Hey Concordia, I hope you’re enjoying the snow. As I write this, it’s currently seven degrees and sunny outside.
By the time this comes to print, it will have been one month and a few days since I stepped off Air Transat flight TS110, direct from Montreal to Charles de Gaulle airport in Paris. One month has passed since I uprooted and moved across an ocean.
I’ve seen the Eiffel Tower, visited a small section of the Louvre, and climbed to the top of the Notre-Dame Cathedral and the Arc de Triomphe. All of these landmarks that have appeared in countless tourism brochures and History Channel documentaries are now within walking distance.
I like it here. The city has a constant bustle, a humming that never stops. I’ve lost count of the times I’ve stumbled upon a statue or a church tucked away between apartment buildings. Everywhere you look, there are hidden treasures to be found. Everything has a story. It’s a constant battle to both admire the architecture above and, at the same time, look down at the cobblestone streets. And although they are very nice to look at, the main concern when walking
around is stepping in dog poop, as Parisian law does not require dog owners to clean it up. Yuck.
Even so, every day is an adventure. In one month, I’ve witnessed three major protests in these streets, and that’s not counting the ones I’ve heard from afar.
Things are so different here, yet I see reflections of home in these Parisian streets. Walking down boulevard Saint-Germain, I feel like I’m back in Montreal, walking along Saint Catherine Street. Although I don’t really consider myself a tourist, I don’t consider myself a local yet either. I don’t know if I ever really will, but for now this is my home, my city.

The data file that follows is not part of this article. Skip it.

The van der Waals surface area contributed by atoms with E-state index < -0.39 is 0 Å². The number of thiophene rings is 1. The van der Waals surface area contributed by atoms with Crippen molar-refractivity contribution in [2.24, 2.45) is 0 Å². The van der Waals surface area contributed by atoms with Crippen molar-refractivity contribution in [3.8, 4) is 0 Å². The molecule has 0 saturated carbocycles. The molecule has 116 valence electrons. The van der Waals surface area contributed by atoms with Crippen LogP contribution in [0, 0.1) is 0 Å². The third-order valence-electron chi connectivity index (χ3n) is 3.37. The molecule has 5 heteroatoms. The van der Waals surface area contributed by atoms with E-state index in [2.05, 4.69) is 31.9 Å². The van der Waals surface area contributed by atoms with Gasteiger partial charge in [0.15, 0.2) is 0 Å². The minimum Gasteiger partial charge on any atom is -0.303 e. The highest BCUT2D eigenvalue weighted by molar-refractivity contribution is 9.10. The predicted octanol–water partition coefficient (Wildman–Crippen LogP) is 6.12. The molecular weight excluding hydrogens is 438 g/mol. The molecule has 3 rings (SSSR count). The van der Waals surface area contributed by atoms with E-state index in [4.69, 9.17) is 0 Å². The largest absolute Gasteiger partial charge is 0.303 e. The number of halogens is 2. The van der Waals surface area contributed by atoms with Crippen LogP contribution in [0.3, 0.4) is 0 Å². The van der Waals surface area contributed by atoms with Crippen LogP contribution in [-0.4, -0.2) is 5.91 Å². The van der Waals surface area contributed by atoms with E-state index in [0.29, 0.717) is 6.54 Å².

I think the strangest thing I’ve had to adapt to here would be seeing grass in January/February instead of a white blanket of snow. It was quite the culture shock when I stepped off the plane. That, and the insanely overzealous administration procedures here. Getting a fidelity card to the closest market was an extremely tedious process. I needed a secret code and a pin number.
I’d be lying if I said I didn’t miss home sometimes. For all that can be said of Montreal, it is a friendly place.
The locals pick up on my accent right away here, whether I speak English or French.
At my school, Sciences Po Paris, there are people attending from all around the world. The school itself is an international one, and all students must spend at least a year abroad. I’ve met students from Australia, Scotland, China, the US, and a surprising amount of Canadians, mostly Montrealers.
Although, I haven’t dared to exit the city just yet, my spring break will be spent traveling through Belgium, the Netherlands and Germany. Everything is so close here that planning where I want to go next is almost difficult .
Although I miss Montreal and poutine week, Paris is a pretty good stand-in.